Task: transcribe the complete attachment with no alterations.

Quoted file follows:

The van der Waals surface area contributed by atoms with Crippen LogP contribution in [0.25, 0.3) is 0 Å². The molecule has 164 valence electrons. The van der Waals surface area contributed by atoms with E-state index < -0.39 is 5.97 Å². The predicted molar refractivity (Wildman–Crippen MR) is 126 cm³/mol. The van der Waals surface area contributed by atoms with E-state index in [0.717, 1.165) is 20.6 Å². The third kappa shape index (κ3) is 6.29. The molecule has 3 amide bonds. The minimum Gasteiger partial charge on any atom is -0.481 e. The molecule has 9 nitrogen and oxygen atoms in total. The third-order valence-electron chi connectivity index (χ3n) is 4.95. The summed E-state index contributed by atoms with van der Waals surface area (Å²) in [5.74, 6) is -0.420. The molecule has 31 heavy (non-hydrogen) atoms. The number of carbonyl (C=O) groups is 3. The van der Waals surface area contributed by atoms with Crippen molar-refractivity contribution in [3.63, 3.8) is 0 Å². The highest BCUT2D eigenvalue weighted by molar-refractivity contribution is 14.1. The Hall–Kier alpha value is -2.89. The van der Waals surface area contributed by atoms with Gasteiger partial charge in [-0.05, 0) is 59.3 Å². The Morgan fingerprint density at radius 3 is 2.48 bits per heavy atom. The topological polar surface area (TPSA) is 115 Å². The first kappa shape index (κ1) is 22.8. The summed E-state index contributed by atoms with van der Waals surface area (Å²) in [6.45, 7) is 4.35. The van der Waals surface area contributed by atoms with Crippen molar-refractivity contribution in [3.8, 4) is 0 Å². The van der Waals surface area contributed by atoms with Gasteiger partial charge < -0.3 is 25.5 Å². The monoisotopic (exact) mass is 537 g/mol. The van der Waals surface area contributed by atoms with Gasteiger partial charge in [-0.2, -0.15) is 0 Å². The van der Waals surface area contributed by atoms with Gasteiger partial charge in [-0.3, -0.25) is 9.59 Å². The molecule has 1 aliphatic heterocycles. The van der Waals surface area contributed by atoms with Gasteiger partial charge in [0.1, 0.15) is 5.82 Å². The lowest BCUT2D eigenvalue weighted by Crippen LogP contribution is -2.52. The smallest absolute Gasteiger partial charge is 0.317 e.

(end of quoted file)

The van der Waals surface area contributed by atoms with Crippen LogP contribution in [0.25, 0.3) is 0 Å². The molecule has 164 valence electrons. The van der Waals surface area contributed by atoms with E-state index < -0.39 is 5.97 Å². The predicted molar refractivity (Wildman–Crippen MR) is 126 cm³/mol. The van der Waals surface area contributed by atoms with E-state index in [0.717, 1.165) is 20.6 Å². The third kappa shape index (κ3) is 6.29. The molecule has 3 amide bonds. The minimum Gasteiger partial charge on any atom is -0.481 e. The molecule has 9 nitrogen and oxygen atoms in total. The third-order valence-electron chi connectivity index (χ3n) is 4.95. The summed E-state index contributed by atoms with van der Waals surface area (Å²) in [5.74, 6) is -0.420. The molecule has 31 heavy (non-hydrogen) atoms. The number of carbonyl (C=O) groups is 3. The van der Waals surface area contributed by atoms with Crippen molar-refractivity contribution in [3.63, 3.8) is 0 Å². The highest BCUT2D eigenvalue weighted by molar-refractivity contribution is 14.1. The Hall–Kier alpha value is -2.89. The van der Waals surface area contributed by atoms with Gasteiger partial charge in [-0.05, 0) is 59.3 Å². The Morgan fingerprint density at radius 3 is 2.48 bits per heavy atom. The topological polar surface area (TPSA) is 115 Å². The first kappa shape index (κ1) is 22.8. The summed E-state index contributed by atoms with van der Waals surface area (Å²) in [6.45, 7) is 4.35. The van der Waals surface area contributed by atoms with Crippen molar-refractivity contribution in [3.8, 4) is 0 Å². The van der Waals surface area contributed by atoms with Gasteiger partial charge < -0.3 is 25.5 Å². The monoisotopic (exact) mass is 537 g/mol. The van der Waals surface area contributed by atoms with Gasteiger partial charge in [-0.2, -0.15) is 0 Å². The van der Waals surface area contributed by atoms with Gasteiger partial charge in [-0.3, -0.25) is 9.59 Å². The molecule has 1 aliphatic heterocycles. The van der Waals surface area contributed by atoms with Gasteiger partial charge in [0.1, 0.15) is 5.82 Å². The lowest BCUT2D eigenvalue weighted by Crippen LogP contribution is -2.52. The smallest absolute Gasteiger partial charge is 0.317 e.